“For Catholics, as a faith community, when at least one of the parties is Catholic, the Church requires the parties to express their desire to give themselves in marriage before a priest, deacon, or designated minister, with two witnesses. We call this the canonical form of marriage. If a Catholic desires to enter marriage with a non-Catholic, a dispensation (relaxation of the law) may be granted, allowing the parties to exchange their consent in another manner. Nevertheless, this kind of dispensation is the exception.”
This is not something that you will be able to definitively determine on this forum. This is a situation that needs to involve investigation by the competent Church authorities.
The man is considered Catholic regarding Canon Law marriage requirements. Formal defection can release someone from the requirement for the Catholic form of marriage, but merely leaving the Church is NOT formal defection. It has definite criteria that must be met. On its face, this is a case of a Catholic in an invalid marriage by reason of defect of form.
Now, that said, this should have all been sorted out BEFORE the wife was baptized. You say they were ‘reconciled’ with the Catholic Church. Perhaps the priest did all the necessary paperwork to correct the defect of form and you are simply not aware of it.
This is something that the couple in question must discuss with their priest. I’m not sure why you are involved in this. Truly, this is a matter for the two of them. You do not have all the facts of what may have occurred during the process of preparing the wife for baptism.
From what you posted above, the husband was a Baptized Catholic practicing a Protestant faith. It’s likely that the Marriage was not a valild marriage because no dispensation was granted and therefore when the non-Baptized person received Baptism the Marriage would also have to be convalidated. Whoever the situation needs vary careful investigation of the details to determine of the Baptized Catholic actually formally left the Catholic faith?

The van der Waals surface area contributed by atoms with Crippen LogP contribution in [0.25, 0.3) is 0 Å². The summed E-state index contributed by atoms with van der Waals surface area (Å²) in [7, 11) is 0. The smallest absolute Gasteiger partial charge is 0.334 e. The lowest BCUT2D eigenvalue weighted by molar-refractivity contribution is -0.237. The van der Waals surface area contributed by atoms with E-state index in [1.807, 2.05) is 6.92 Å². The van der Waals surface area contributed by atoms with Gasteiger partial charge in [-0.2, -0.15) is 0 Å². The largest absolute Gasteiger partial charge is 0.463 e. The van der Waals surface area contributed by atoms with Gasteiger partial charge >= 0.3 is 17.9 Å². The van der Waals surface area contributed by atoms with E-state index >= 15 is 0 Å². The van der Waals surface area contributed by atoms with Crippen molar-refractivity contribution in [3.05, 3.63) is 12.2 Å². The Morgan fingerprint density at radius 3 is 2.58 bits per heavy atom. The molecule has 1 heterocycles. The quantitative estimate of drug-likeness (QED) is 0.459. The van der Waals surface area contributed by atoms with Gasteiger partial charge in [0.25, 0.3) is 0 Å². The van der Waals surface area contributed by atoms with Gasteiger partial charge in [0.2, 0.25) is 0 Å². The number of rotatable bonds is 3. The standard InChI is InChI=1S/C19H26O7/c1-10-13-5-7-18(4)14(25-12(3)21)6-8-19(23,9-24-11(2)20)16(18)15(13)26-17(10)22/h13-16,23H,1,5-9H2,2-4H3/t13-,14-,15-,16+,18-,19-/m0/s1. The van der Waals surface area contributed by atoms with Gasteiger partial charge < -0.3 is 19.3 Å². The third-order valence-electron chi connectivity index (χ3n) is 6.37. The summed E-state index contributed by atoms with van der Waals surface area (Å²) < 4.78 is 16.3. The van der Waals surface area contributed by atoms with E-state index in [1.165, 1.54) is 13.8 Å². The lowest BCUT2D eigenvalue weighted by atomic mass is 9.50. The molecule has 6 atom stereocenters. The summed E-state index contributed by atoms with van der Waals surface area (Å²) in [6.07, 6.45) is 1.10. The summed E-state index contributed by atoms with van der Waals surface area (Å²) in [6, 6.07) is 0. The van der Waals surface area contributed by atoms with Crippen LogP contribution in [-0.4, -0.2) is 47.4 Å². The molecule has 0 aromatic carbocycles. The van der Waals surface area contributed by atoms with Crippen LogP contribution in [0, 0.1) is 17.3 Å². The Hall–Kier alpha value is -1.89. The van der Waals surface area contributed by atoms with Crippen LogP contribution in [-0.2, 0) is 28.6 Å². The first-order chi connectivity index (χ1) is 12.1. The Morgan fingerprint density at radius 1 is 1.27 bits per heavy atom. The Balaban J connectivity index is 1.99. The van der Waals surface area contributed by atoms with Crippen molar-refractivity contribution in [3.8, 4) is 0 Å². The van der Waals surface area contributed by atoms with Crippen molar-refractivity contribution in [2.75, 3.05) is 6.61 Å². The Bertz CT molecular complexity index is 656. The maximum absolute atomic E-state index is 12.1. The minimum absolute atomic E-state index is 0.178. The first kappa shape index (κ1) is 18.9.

A bit OT, but in what way is a child considered responsible for the kind of thing described here? On the face of it, yes, the child was baptized in the Catholic Church. OTOH, he likely had no say in moving to a Protestant church, and it would be very difficult to say whether there was any chance for hm to actually have any instruction. I also recall an example of a child who was baptized a Catholic and later adopted and raised in a different Church. I believe in that instance the person was not considered to be under any kind of discipline of the CC. OTOH, even a pseron who’s parents never defected may well not actually know the “rules” he is supposed to follow. Is there some kind of guideline about such things? It seems in some ways it is making a child responsible for things outside of his control.
Yes. That is why the Church cares so much as to whether or not there is a well founded hope that a child will be raised Catholic before he is baptized. The child becomes subject to the laws of the Church by virtue of his baptism even though he did not chose to be baptized. It’s up to the parents to see that the child gains the advantages of a Catholic baptism.
We all bear the responsibility to have a right relationship with God by virtue of our creation even though we had no control over our creation.